RPG: 7 Practical Tips for Oneshots and Storytelling in Amazing Events

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RPG: 7 Practical Tips for Oneshots and Storytelling in Amazing Events

Does your one shot always end before the expected? Do your players get discouraged or get lost during the game? Solve these and more problems with these seven valuable tips for one-shots and events!

By Renato, 04/13/22, translated by Humberto - Comment regular icon0 comments

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What are one-shots?

Created for quick adventures, oneshots are RPG games intended to start and end on the same day, in a single playthrough. One-shots are perfect for introducing systems, getting to know scenarios, teaching newbies, or attending events that seek tables as attractions.

But having the beginning, middle and end of a group story in a single day is not an easy task and requires care not to fall into one of the many possible mistakes in this modality.

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The most common mistakes in One shot RPGs

- Campaigns without end due to the time;

- Unmotivated and unfocused players;

- Story stopped due to lack of clues or problem-solving;

- Misunderstandings and bad experiences at the table.

There are several other problems, of course. But every storyteller has had to face at least one of these at some point, and they're all hard to solve, but easy to avoid. In this article, you will learn tips to improve every one-shot that you will narrate from now on, whether with friends, at events or even on the internet! And if you're going to

play

and not narrate, don't worry, we've prepared tips for you at the end of the article too!

How to create a better One-shot

Know your group

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Discover your audience

Before preparing any other step, know what kind of audience you will be narrating to. Will they be adults or children? Novices or experienced? Longtime friends or complete strangers? You won't always be able to know the details, but even at events it's possible to have a base of what kind of audience will be most common. Use this to cut or encourage themes and narratives at the table that might be problematic or recommended.

Size matters

It is common to want to fill your desk to introduce the hobby to many people, and the result is a huge mess. Focus on small groups, 4 or 5 people maximum. More than that will create disputes for the limited time of the narrative and make you lose control in moments of urgency.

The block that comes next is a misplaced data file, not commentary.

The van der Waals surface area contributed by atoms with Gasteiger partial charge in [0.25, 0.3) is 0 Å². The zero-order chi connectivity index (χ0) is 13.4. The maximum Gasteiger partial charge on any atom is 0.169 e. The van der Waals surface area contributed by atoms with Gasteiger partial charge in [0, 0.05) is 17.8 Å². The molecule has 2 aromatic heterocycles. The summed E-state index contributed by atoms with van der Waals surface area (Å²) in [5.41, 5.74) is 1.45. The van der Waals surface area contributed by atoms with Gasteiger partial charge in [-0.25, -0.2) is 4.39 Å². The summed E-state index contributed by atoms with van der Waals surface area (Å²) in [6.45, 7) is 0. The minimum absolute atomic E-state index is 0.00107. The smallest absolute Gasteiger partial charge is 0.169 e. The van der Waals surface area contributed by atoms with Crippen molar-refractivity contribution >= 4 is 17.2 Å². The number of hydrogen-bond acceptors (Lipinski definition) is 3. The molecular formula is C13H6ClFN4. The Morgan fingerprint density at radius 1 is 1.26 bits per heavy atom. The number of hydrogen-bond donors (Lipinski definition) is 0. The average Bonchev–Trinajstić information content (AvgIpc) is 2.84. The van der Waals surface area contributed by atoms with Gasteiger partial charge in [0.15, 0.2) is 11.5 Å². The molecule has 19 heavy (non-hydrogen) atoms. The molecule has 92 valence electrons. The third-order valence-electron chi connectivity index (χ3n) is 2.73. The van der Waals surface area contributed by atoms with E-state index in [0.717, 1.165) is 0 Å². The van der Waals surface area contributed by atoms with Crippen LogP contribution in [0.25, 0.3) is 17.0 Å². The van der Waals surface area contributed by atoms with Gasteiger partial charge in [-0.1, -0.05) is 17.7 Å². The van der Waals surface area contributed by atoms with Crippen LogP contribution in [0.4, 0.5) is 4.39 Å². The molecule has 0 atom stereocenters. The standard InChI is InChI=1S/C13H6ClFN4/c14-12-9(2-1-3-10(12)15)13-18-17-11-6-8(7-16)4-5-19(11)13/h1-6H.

Wills and Alerts

If the group is assembled in advance, try to know the basics of each one, what they expect and what they don't want to find in the game. It can be from a conversation or a list of controversial topics, for example. In events, it is more complicated, if your narrative is already planned, it is worth listing the theme and what will be possible to find, in addition to seeing if those interested in the table accept it or not before entering.

Don't skip this part

, especially at events or with newbies. A safe table is the difference between someone staying or leaving the hobby for good. Be responsible.

Optimize your time

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Play time

Know exactly how much time you will have to play and work your game on that. In events, tables usually have a specific duration period already informed in advance, but in matches between friends the situation can get out of control with side conversations and delays. So try to set a start and end time that is good for everyone and encourage punctuality. (Just don't overdo it) If the game is long, it's worth including a snack break.

Location

If the game is in person, arrive early to organize everything. Table, places to sit, necessary books, snacks, etc. If it's online, confirm that everyone will be present, see the programs you will use, files, media… In events the situation is much more serious, arrive well before and confirm everything possible with the organization of the event.

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Avoid Distractions

It is impossible to fully focus on the game at all times. But organize with the table the reduction of the cell phone and the dynamism in combat, especially in systems with strategic action. With the following tips, you will likely naturally reduce the lack of focus, but it's important to note that this is a whole table effort to get the narrative moving.